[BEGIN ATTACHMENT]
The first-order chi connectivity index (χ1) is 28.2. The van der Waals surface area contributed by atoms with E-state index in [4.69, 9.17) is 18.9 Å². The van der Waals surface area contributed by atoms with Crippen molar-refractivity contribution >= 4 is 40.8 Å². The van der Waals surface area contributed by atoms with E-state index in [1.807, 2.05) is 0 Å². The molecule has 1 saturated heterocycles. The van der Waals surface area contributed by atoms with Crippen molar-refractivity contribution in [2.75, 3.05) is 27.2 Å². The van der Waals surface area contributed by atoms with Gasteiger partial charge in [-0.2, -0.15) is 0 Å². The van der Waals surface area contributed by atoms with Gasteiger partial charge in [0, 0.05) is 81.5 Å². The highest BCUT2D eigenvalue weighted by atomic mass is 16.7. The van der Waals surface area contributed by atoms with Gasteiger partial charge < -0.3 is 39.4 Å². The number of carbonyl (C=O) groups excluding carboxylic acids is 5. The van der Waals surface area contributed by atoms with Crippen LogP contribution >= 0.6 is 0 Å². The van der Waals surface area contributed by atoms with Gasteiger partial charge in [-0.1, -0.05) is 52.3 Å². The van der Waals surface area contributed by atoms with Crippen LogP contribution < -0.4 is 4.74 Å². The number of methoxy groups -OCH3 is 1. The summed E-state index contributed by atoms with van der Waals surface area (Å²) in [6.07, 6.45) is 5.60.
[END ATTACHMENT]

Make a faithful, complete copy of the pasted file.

The first-order chi connectivity index (χ1) is 28.2. The van der Waals surface area contributed by atoms with E-state index in [4.69, 9.17) is 18.9 Å². The van der Waals surface area contributed by atoms with Crippen molar-refractivity contribution >= 4 is 40.8 Å². The van der Waals surface area contributed by atoms with E-state index in [1.807, 2.05) is 0 Å². The molecule has 1 saturated heterocycles. The van der Waals surface area contributed by atoms with Crippen molar-refractivity contribution in [2.75, 3.05) is 27.2 Å². The van der Waals surface area contributed by atoms with Gasteiger partial charge in [-0.2, -0.15) is 0 Å². The van der Waals surface area contributed by atoms with Gasteiger partial charge in [0, 0.05) is 81.5 Å². The highest BCUT2D eigenvalue weighted by atomic mass is 16.7. The van der Waals surface area contributed by atoms with Gasteiger partial charge < -0.3 is 39.4 Å². The number of carbonyl (C=O) groups excluding carboxylic acids is 5. The van der Waals surface area contributed by atoms with Crippen LogP contribution >= 0.6 is 0 Å². The van der Waals surface area contributed by atoms with Gasteiger partial charge in [-0.1, -0.05) is 52.3 Å². The van der Waals surface area contributed by atoms with Crippen LogP contribution < -0.4 is 4.74 Å². The number of methoxy groups -OCH3 is 1. The summed E-state index contributed by atoms with van der Waals surface area (Å²) in [6.07, 6.45) is 5.60.